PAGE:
The fourth type of approach in synthetic biology takes as its targeted object neither parts, pathways, nor genomes. Rather, the object of scientific and technological interest is a biological system (often multi-cellular) understood in an evolutionary milieu. Here the aim of synthetic biology is not only to produce intra-cellular functions, but includes the goal of intervention and redesign of whole-cell and multi-cellular systems as well. Its goal is to discover the extent to which abstraction and standardization of bioengineering is feasible at the systems level. New design and composition techniques as well as collaborative strategies are required to pose the question of standardization and abstraction in a manner that will allow them to be approached experimentally (Purnick and Weiss 2009; Ross and Arkin 2009; Rasmussen et al. 2008).
This approach proceeds by explicitly taking into account the critical limitations of the analogies at work in the other approaches. It acknowledges the heuristic value of analogies from other engineering domains for provisional orientation and initial design. However, it understands that the use of analogies can be mis-leading. It follows that, at the level of specifying design parameters, attention must be paid to the limits of dominant analogies in synthetic biology (computer engineering, microbial chemical factories, cloning) and the extent to which they apply to biological systems.
The Ron Weiss lab at MIT and the Arkin and Anderson Labs at UC Berkeley are prime examples of the systems approach in synthetic biology. Many of the so-called “protocell” projects—efforts to design and build minimal cells—are characteristic of this approach as well (Stano et al. 2008). A shared strategy across these labs is to test familiar engineering goals such as standardization, decoupling, abstraction, predictability, and reliability for biology. The problem is: given the seeming complexity and idiosyncrasy of cellular context, the challenge is to account for, and abstract from, the distinctive characteristics of living systems and to formulate principles of design accordingly (Purnick and Weiss 2009; Lucks et al. 2008; Anderson et al. 2006). By contrast to the other approaches, the notion of cellular context is made an explicit part of the design strategy from the start, and strategically factored in to such challenges as the “the functional definition of devices and modules,” and the “rational redesign and directed evolution for system optimization.” The purpose of such contextual considerations is to make biological engineering modular and predictable at the level of cell populations as well as individual cells (Andrianantoandro et al. 2006). The Weiss, Arkin, and Anderson labs are distinctive in that they are oriented so as to pose and answer question of the limits of standardization, while at the same time designing specified research projects that are addressed to real-world problems as well as applications that contribute to their solution.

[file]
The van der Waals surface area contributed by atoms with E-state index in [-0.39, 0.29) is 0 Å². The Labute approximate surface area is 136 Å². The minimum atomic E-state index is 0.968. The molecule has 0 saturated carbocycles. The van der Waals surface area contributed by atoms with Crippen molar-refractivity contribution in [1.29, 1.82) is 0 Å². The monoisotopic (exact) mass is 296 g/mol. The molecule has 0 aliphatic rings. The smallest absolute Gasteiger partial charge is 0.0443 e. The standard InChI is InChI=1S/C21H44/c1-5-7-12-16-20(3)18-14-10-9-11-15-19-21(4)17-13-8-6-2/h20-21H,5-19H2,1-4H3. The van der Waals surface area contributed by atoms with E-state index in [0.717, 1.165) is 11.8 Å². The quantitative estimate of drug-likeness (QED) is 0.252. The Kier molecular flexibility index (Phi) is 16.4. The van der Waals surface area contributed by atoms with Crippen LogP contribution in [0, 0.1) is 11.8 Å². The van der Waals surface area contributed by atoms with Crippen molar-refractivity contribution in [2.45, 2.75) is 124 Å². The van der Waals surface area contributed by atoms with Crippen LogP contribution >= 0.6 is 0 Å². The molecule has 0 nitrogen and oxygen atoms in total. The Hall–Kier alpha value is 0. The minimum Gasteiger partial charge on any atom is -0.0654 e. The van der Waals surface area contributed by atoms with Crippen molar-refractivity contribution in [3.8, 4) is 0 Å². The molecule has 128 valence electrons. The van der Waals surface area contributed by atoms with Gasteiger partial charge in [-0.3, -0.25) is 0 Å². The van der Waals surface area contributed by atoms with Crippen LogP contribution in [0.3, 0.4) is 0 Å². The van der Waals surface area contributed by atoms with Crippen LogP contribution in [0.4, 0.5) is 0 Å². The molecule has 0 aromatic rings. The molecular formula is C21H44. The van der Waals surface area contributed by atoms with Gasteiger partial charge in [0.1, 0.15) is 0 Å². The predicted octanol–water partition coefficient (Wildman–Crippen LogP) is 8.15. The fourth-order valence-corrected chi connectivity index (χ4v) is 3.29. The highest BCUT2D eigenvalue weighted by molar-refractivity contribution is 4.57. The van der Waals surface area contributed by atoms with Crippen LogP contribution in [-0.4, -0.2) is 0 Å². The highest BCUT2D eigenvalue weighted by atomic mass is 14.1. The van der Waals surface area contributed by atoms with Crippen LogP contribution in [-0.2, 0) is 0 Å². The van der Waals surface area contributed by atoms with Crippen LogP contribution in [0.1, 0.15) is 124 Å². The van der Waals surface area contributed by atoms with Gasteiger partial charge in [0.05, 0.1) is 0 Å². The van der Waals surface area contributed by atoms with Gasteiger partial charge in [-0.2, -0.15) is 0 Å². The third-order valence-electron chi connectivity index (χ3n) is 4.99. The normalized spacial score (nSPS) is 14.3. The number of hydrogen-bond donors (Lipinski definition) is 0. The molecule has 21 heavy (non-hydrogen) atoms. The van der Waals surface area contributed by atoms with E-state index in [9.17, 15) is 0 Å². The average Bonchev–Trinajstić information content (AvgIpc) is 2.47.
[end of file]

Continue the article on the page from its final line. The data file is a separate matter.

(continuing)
Although there are often no explicit statements in the manifestos, personal communications and closer examinations of scientific articles reveal an underlying ethical substrate in which developments in science and significant medical issues are combined in commitment to the common good. The funding of a series of research projects reveals a connection and a commitment to medical issues. For example, a project at the Weiss lab funded by the Cystic Fibrosis Foundation explores signaling systems in bacterial populations so as to design biological interventions that would down-regulate the production of microbial biofilm, a source of great distress for CF patients.
A characteristic approach to issues of Human Practices is in the line of the alliance between patient groups and genome sequencing that was prominent in the 1990s. This alliance consists of patient groups providing funding for research projects that, while not being immediately therapeutic or instrumental, hold a plausible promise of identifying and characterizing the underlying biological conditions within which pathologies develop. Moral commitments are addressed in the form of contractual arrangements wherein research results are made available to more clinically oriented specialists in return for funding (Rabinow 1999).
An externality of this moral-contract approach to human practices is that when there are fundamental shifts or blockages, or for that matter successes, there is frequently no built-in capacity for adjustment between the contractual parties. Consequently, the arrangement either dissolves or must be renegotiated. The researcher in this arrangement is bound by the problems and interests of the patient organization; if his or her own research ramifies in other directions, other sources of funding must be found.